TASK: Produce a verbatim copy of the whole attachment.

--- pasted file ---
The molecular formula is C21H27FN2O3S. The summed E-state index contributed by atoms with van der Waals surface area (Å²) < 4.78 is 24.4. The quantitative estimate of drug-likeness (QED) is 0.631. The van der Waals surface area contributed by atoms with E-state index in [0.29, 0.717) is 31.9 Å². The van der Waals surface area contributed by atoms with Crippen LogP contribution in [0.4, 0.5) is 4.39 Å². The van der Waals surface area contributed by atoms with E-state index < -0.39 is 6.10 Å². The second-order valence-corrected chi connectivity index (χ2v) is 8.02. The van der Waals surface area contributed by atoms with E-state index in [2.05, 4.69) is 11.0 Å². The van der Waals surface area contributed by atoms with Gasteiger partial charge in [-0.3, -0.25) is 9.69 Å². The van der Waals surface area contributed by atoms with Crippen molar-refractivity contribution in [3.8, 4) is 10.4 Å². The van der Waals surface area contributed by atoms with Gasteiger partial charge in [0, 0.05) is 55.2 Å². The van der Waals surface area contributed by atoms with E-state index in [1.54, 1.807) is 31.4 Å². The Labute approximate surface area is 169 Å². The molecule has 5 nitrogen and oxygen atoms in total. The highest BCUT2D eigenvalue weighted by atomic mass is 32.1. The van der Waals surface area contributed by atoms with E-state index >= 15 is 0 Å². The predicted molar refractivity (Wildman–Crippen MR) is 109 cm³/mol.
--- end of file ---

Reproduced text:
The molecular formula is C21H27FN2O3S. The summed E-state index contributed by atoms with van der Waals surface area (Å²) < 4.78 is 24.4. The quantitative estimate of drug-likeness (QED) is 0.631. The van der Waals surface area contributed by atoms with E-state index in [0.29, 0.717) is 31.9 Å². The van der Waals surface area contributed by atoms with Crippen LogP contribution in [0.4, 0.5) is 4.39 Å². The van der Waals surface area contributed by atoms with E-state index < -0.39 is 6.10 Å². The second-order valence-corrected chi connectivity index (χ2v) is 8.02. The van der Waals surface area contributed by atoms with E-state index in [2.05, 4.69) is 11.0 Å². The van der Waals surface area contributed by atoms with Gasteiger partial charge in [-0.3, -0.25) is 9.69 Å². The van der Waals surface area contributed by atoms with Crippen molar-refractivity contribution in [3.8, 4) is 10.4 Å². The van der Waals surface area contributed by atoms with Gasteiger partial charge in [0, 0.05) is 55.2 Å². The van der Waals surface area contributed by atoms with E-state index in [1.54, 1.807) is 31.4 Å². The Labute approximate surface area is 169 Å². The molecule has 5 nitrogen and oxygen atoms in total. The highest BCUT2D eigenvalue weighted by atomic mass is 32.1. The van der Waals surface area contributed by atoms with E-state index >= 15 is 0 Å². The predicted molar refractivity (Wildman–Crippen MR) is 109 cm³/mol.